Juneau collects for Operation Christmas Child

Posted: Friday, November 09, 2007

JUNEAU - Local kids can help needy boys and girls around the world have a merrier holiday season. Sending hope in a shoebox to hurting children worldwide is a simple but powerful way to brighten millions of lives in more than 100 countries and that requires the contagious compassion of Juneau families.

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In Southeast Alaska, more than 2,500 shoe boxes were filled last year. Shoe boxes can be dropped off from Nov. 12-19 at Chapel by the Lake.

"The huge smiles of children who were receiving their first doll or toy car made me aware of how a little can mean so much to others," Southeast coordinator Justine Emerson said. "It's also a wonderful way to teach children about the importance of helping others in need."

Operation Christmas Child, the world's largest Christmas project, is calling on Juneau kids, families, churches, businesses, schools, scout troops and civic organizations to join this massive effort to bring joy to children overseas suffering from disease, famine, war, terrorism and natural disaster, through shoe box gifts.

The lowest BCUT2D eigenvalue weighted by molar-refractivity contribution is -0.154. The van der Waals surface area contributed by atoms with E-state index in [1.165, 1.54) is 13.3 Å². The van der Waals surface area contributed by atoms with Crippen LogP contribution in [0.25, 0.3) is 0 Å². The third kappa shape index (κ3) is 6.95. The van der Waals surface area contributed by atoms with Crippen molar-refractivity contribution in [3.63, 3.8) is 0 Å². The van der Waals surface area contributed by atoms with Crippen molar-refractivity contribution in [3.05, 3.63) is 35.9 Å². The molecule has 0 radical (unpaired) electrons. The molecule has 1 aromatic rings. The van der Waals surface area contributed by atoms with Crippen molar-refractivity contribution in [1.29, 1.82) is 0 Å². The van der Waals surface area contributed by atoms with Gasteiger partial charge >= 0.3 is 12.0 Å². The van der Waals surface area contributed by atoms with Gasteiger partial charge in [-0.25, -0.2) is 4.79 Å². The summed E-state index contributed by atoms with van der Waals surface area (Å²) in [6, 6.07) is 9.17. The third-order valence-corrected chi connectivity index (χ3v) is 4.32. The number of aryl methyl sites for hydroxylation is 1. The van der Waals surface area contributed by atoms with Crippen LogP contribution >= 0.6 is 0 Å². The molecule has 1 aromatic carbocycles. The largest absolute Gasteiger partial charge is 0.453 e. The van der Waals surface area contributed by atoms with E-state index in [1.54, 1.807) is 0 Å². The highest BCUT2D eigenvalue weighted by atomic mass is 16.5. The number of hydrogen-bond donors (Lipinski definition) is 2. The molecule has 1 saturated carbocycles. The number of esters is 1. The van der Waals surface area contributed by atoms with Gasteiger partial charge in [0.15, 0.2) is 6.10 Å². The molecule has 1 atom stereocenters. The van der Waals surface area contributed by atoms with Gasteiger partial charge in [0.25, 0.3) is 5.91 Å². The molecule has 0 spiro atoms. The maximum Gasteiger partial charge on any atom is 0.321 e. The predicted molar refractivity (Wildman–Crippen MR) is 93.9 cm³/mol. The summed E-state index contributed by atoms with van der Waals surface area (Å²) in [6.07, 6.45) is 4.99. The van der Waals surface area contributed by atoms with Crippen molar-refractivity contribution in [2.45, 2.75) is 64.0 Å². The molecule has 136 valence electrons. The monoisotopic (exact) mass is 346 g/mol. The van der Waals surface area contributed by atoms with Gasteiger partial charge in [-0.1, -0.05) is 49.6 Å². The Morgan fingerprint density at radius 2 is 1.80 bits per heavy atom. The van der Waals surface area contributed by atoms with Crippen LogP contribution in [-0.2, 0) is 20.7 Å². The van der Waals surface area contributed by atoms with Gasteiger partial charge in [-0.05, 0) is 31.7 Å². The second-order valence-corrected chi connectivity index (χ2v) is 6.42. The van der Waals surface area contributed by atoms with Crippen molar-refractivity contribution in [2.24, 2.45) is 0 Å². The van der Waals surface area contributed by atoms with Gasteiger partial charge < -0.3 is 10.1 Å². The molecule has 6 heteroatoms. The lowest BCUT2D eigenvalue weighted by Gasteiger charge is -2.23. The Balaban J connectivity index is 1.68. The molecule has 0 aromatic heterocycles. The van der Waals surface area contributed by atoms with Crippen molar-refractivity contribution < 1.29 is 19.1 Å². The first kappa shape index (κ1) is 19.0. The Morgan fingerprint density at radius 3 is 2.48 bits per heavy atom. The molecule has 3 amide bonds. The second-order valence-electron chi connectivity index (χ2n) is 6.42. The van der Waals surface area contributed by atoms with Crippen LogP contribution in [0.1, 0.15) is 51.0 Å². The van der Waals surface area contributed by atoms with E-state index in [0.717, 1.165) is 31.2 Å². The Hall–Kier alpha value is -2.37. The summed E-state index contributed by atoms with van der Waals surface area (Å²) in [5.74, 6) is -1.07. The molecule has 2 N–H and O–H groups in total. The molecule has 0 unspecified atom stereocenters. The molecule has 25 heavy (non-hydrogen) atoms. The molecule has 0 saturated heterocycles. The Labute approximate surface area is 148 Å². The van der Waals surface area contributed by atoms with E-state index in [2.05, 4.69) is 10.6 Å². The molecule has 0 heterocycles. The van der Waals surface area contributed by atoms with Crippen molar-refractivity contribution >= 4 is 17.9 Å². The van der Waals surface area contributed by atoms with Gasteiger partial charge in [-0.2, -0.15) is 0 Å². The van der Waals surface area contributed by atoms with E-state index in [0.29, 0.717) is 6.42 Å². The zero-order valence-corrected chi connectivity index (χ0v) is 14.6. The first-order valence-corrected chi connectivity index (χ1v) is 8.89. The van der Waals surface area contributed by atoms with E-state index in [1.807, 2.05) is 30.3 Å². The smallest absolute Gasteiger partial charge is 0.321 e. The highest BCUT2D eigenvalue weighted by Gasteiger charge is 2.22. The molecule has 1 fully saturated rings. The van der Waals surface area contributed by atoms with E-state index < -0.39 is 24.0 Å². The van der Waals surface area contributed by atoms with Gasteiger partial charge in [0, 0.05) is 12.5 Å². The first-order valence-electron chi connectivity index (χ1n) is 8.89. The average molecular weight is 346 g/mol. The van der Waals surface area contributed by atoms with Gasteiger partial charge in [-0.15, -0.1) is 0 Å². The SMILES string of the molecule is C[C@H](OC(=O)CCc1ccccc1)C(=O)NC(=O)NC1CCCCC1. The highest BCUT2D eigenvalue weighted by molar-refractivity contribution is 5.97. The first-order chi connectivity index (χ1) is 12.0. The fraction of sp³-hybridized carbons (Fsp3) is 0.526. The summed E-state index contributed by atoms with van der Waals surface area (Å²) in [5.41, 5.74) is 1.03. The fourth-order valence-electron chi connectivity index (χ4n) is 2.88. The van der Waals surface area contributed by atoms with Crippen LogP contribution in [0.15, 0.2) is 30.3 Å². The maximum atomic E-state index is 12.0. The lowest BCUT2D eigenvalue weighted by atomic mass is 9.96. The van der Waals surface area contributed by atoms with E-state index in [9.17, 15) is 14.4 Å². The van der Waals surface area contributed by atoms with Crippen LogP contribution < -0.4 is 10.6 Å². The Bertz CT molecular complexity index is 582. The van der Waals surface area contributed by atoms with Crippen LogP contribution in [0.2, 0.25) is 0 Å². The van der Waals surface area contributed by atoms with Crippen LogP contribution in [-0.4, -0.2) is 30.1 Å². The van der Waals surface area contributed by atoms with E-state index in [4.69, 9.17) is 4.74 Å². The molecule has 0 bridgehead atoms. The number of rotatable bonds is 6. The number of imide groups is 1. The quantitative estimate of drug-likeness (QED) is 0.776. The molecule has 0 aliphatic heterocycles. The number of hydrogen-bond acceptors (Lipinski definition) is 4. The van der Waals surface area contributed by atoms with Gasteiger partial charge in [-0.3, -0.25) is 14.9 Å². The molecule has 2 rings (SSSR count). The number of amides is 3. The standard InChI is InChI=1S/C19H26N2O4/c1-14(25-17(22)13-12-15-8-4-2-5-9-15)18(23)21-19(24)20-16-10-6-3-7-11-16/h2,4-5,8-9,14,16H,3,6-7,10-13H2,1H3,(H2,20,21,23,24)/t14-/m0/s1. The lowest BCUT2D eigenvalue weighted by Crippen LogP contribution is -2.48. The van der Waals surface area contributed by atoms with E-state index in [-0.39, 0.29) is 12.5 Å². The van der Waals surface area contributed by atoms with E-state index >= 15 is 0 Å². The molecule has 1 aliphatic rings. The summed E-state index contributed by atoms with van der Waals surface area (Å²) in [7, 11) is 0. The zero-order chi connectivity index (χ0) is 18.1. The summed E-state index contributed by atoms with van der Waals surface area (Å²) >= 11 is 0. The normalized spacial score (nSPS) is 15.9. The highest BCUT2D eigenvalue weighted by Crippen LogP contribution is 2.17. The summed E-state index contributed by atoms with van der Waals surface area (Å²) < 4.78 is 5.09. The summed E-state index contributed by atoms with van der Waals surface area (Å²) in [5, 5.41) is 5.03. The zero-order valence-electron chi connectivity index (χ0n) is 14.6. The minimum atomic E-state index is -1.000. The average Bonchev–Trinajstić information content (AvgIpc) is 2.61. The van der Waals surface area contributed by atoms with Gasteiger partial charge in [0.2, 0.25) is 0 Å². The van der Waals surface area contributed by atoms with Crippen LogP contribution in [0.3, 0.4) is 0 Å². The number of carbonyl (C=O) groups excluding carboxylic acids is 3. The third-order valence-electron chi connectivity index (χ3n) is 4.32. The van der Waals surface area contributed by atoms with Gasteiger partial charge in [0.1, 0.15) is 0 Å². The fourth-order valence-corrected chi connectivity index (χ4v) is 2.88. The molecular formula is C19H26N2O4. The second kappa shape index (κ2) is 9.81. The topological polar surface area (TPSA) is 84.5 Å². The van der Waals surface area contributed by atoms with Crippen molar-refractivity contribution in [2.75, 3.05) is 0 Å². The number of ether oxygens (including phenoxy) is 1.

Emerson remembers the look on kid's faces when she traveled to Russia to help deliver boxes.

"It's a great family experience. Packing the shoe box gifts is really fun and easy. We also have the joy of knowing that what we're doing will have a very real positive impact," said Juneau resident Pamela Finney, who with her husband has been packing shoe box gifts for Operation Christmas Child for the past five years.

Recommended gifts are small toys, stuffed animals, T-shirts, baseball caps, balls, dolls, postcards of Southeast Alaska, flashlights with extra batteries, school supplies and paper, hard candy, hygiene items such as toothbrush and paste, comb and washcloth.

For details or to download the necessary brochures, visit www.samaritanspurse.org. Brochures are also available at Hearthside Books and Udder Culture. Samaritan's Purse national partners will hand-deliver the shoe box gifts to more than 8 million children in some 100 countries.

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